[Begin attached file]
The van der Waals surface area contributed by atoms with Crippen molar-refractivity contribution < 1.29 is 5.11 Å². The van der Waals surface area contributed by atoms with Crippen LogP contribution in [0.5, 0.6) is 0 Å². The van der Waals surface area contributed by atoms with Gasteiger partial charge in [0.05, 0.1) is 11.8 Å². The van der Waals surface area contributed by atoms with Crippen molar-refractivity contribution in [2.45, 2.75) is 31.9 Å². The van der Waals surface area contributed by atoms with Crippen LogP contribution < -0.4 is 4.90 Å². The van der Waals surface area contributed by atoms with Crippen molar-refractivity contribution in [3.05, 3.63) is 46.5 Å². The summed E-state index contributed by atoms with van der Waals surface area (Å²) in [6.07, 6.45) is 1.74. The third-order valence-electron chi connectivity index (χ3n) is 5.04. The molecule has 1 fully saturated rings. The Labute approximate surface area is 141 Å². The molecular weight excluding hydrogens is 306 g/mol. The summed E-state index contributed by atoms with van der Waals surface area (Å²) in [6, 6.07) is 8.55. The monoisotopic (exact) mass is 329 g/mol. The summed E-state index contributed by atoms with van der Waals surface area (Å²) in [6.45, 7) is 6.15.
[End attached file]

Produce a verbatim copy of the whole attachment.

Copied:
The van der Waals surface area contributed by atoms with Crippen molar-refractivity contribution < 1.29 is 5.11 Å². The van der Waals surface area contributed by atoms with Crippen LogP contribution in [0.5, 0.6) is 0 Å². The van der Waals surface area contributed by atoms with Gasteiger partial charge in [0.05, 0.1) is 11.8 Å². The van der Waals surface area contributed by atoms with Crippen molar-refractivity contribution in [2.45, 2.75) is 31.9 Å². The van der Waals surface area contributed by atoms with Crippen LogP contribution < -0.4 is 4.90 Å². The van der Waals surface area contributed by atoms with Crippen molar-refractivity contribution in [3.05, 3.63) is 46.5 Å². The summed E-state index contributed by atoms with van der Waals surface area (Å²) in [6.07, 6.45) is 1.74. The third-order valence-electron chi connectivity index (χ3n) is 5.04. The molecule has 1 fully saturated rings. The Labute approximate surface area is 141 Å². The molecular weight excluding hydrogens is 306 g/mol. The summed E-state index contributed by atoms with van der Waals surface area (Å²) in [6, 6.07) is 8.55. The monoisotopic (exact) mass is 329 g/mol. The summed E-state index contributed by atoms with van der Waals surface area (Å²) in [6.45, 7) is 6.15.